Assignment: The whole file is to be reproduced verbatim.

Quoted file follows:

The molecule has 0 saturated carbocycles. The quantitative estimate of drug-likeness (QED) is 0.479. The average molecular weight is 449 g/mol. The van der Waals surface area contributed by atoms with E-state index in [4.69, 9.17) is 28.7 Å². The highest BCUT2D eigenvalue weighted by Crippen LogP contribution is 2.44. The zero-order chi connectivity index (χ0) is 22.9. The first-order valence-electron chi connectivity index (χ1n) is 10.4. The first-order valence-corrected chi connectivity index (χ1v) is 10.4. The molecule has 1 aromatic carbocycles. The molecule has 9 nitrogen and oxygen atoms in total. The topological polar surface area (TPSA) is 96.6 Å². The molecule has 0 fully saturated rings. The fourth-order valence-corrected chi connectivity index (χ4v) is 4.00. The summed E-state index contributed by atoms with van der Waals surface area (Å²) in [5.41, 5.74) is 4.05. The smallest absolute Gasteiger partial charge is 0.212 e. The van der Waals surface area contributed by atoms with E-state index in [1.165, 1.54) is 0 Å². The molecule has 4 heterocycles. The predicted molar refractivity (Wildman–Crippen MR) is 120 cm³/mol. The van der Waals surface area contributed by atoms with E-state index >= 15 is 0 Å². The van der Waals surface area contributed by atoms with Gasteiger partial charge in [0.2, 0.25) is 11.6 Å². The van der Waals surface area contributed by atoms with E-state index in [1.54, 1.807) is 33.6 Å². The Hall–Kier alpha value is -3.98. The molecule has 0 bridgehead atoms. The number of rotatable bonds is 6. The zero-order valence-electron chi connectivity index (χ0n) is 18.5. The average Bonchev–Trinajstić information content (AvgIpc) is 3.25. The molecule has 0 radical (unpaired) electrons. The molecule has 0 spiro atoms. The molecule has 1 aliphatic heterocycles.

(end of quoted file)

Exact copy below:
The molecule has 0 saturated carbocycles. The quantitative estimate of drug-likeness (QED) is 0.479. The average molecular weight is 449 g/mol. The van der Waals surface area contributed by atoms with E-state index in [4.69, 9.17) is 28.7 Å². The highest BCUT2D eigenvalue weighted by Crippen LogP contribution is 2.44. The zero-order chi connectivity index (χ0) is 22.9. The first-order valence-electron chi connectivity index (χ1n) is 10.4. The first-order valence-corrected chi connectivity index (χ1v) is 10.4. The molecule has 1 aromatic carbocycles. The molecule has 9 nitrogen and oxygen atoms in total. The topological polar surface area (TPSA) is 96.6 Å². The molecule has 0 fully saturated rings. The fourth-order valence-corrected chi connectivity index (χ4v) is 4.00. The summed E-state index contributed by atoms with van der Waals surface area (Å²) in [5.41, 5.74) is 4.05. The smallest absolute Gasteiger partial charge is 0.212 e. The van der Waals surface area contributed by atoms with E-state index in [1.165, 1.54) is 0 Å². The molecule has 4 heterocycles. The predicted molar refractivity (Wildman–Crippen MR) is 120 cm³/mol. The van der Waals surface area contributed by atoms with E-state index >= 15 is 0 Å². The van der Waals surface area contributed by atoms with Gasteiger partial charge in [0.2, 0.25) is 11.6 Å². The van der Waals surface area contributed by atoms with E-state index in [1.54, 1.807) is 33.6 Å². The Hall–Kier alpha value is -3.98. The molecule has 0 bridgehead atoms. The number of rotatable bonds is 6. The zero-order valence-electron chi connectivity index (χ0n) is 18.5. The average Bonchev–Trinajstić information content (AvgIpc) is 3.25. The molecule has 0 radical (unpaired) electrons. The molecule has 0 spiro atoms. The molecule has 1 aliphatic heterocycles.